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The Snow Maiden

Rimsky-Korsakov, English translation by Christopher Cowell

RNCM Opera

Royal Northern College of Music

December 10-16, 2023; 3 hrs 20 mins

A scene from the RNCM's production of The Snow Maiden
Flower power: Scene from the RNCM's production of The Snow Maiden. All pics: Craig Fuller

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“This performance contains representations of misogyny, aggression, ritualism, and death,” the RNCM’s programme booklet informs us on its title page. Well, come on, guys, it’s a Christmas show! There’s snow and dancing, true love finds its reward, and the turning of the seasons promises joys to come.

Now I realise these warnings of paper tigers have to be made nowadays, but director Jack Furness’s presentation of the opera, which uses Christopher Cowell’s English translation, reads some surprising things into the allegory-cum-fairy story that Rimsky-Korsakov borrowed from a Russian play of his time (itself based on a folk tale).

When Opera North did it in 2017, in Alasdair Middleton’s translation and giving the work its first fully-professional UK production for 60 years, it was absolutely enchanting. Middleton and John Fulljames took some liberties with the original, but all for good reasons and in keeping with the story of a girl, given to a childless couple, who will die if ever love melts her heart of snow. She grows up in a community where young love can bring both heaven and heartbreak, and, when another girl’s betrayal by her betrothed leads to a journey to see the Tsar to ask for help, she finally opts for love – which means an end to her life but a rebirth of nature.

One jarring thing in this production – which, with design by Georgia de Grey, offers delightful presentations of the changing seasons and the figures of the Snow Maiden’s mythic parents Father Frost and Mother Spring, while dressing the chorus as village folk in 19th century Mother Russia – is its reconfiguration of the Tsar and his court into a 1960s hippie commune, with a rather slimy young guru in charge. That’s despite the text describing him as a silver-bearded old man in embroidered robes (there’s a line where he says a girl should “never say no to love”, but it’s a pretty thin basis for the change, and Opera North had him as a kind of eccentric Father Christmas).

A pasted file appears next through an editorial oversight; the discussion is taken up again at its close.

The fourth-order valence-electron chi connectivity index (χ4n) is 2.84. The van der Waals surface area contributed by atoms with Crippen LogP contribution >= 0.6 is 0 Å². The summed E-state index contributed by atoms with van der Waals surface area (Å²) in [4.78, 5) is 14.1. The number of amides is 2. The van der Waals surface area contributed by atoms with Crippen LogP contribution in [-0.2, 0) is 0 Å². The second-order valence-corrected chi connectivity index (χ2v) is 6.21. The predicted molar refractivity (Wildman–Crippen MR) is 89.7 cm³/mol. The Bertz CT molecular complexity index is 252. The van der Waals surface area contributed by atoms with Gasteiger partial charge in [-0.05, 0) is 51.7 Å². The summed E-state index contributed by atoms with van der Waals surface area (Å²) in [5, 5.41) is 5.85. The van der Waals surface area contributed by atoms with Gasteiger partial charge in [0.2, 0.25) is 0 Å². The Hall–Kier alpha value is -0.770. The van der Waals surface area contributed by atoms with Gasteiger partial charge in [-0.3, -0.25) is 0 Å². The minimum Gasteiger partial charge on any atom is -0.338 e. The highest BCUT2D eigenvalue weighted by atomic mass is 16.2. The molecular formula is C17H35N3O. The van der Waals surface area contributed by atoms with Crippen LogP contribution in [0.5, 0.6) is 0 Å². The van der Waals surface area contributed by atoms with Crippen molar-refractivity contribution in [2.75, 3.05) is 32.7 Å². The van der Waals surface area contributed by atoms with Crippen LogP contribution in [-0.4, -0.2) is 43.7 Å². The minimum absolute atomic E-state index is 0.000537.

There’s also a pre-figuring at the outset of a ceremonial, seen later in the story, where the girls bid farewell to the Snow Maiden as she makes her big decision… but to what purpose it's shown at the start I couldn’t discern. And it seems as if the shipboard hot tub from last year’s Die Fledermaus is making a re-appearance as a pond for her to melt into (and for another character to drown himself in… or be drowned). So there’s your ritualism, aggression and death.

It’s a long sit (two hours before the interval), but the positives are the quality of the solo and choral singing and the orchestral playing. Matthew Kofi Waldren is a wizard in the pit and draws lovely sounds from his players. Kevin Thraves has, as so often before, trained the chorus to a very high standard, and Bethan Rhys Wiliam has taught them, and several principals in particular, to dance nicely.

Eleven of the roles are double cast for this run, and I have seen only one team, but it’s clear that the RNCM has some remarkable vocal talent in its ranks at present. Of those I saw, I’d commend especially Kanchana Jaishankar (Mother Spring), who has voice and presence both apt for the professional stage; Sara Donnelly (Kupàva), who is an excellent young soprano and inhabited her role with passion and awareness; Bonnie Callaghan (the Snow Maiden), who was unflaggingly alert and alive, and Jay Broadhurst, who sang the Tsar with consistently fine tone. Olivia Hamblyn (Lyel) also offered a rich mezzo voice, and Ishay Ravina (Mizgìr) promises excellent things, while the two heralds (Dominic Morgan and Patrick Osborne) projected splendidly in their brief moment of glory.

Info and tickets here


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